Mac benchmarking site Bare Feats has posted
a new comparison
which pits three similarly configured dual-processor Mac models against each other: The SDRAM-based Power Mac G4 dual 1GHz, the new DDR-equipped dual 1GHz Power Mac G4, and the Dual 1 GHz Xserve, which uses the same architecture as the new Power Mac. The results show negligible performance differences between the three machines, at least in the tests that Bare Feats performed.
The performance results were established through the use of a Bare Feats reader’s new Power Mac G4 1GHz system — the new dual processor configurations were announced earlier this week. The low-end 867MHz dual and 1GHz dual systems are both available now, with a 1.25GHz system to be available next month.
The tests Bare Feats benchmarked the systems on are “real world” applications — Bryce 5, Photoshop 7 and iTunes, along with a “quick and dirty CPU crunch tester” called AltiVec Fractal Carbon. The test performed with Photoshop 7 purportedly puts the software through its paces on actions that emphasize multiprocessor capabilities. Bryce 5 may not be as well configured for these tests, according to Bare Feats, since it’s apparently not optimized for dual processor configurations or the G4 itself. The iTunes test is for MP3 conversion speed on specific audio files.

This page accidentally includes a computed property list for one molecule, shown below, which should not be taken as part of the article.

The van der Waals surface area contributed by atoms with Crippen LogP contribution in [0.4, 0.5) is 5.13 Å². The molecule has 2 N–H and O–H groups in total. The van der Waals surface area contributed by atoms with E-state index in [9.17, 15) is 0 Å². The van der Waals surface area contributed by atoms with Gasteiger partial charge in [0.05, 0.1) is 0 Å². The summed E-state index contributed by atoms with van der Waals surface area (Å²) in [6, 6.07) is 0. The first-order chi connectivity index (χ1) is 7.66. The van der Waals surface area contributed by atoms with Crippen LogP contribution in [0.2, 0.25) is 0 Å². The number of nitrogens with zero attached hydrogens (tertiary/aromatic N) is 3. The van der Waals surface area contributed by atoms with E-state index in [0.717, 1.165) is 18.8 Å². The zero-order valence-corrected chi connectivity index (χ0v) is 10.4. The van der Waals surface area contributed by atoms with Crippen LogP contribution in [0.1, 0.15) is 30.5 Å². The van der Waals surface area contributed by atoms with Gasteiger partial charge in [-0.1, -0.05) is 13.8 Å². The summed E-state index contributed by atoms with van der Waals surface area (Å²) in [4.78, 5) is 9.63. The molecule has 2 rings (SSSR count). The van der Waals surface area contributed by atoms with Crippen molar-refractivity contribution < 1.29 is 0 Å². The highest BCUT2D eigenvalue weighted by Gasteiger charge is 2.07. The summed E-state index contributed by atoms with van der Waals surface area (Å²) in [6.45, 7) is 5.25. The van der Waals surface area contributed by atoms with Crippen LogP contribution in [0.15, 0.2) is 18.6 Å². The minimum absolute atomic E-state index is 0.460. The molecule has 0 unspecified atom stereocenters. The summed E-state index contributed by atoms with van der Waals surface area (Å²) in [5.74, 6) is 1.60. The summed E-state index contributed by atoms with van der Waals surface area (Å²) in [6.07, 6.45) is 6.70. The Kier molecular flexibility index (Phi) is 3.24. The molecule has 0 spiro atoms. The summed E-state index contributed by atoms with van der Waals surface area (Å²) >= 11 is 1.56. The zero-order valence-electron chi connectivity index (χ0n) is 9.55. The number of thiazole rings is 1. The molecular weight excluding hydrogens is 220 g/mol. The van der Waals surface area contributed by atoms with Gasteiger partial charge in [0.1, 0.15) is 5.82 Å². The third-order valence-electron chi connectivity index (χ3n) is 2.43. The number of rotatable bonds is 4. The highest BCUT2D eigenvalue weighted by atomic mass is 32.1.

“To my surprise and chagrin, the new DDR Power Mac has no apparent performance advantage over the old SDRAM Power Mac running at the same clock speed,” said Bare Feats boss Rob Art Morgan. Morgan suggested that one possible bottleneck is the shared bus the processors use to Apple’s own memory controller. More details are available from the Bare Feats Web site.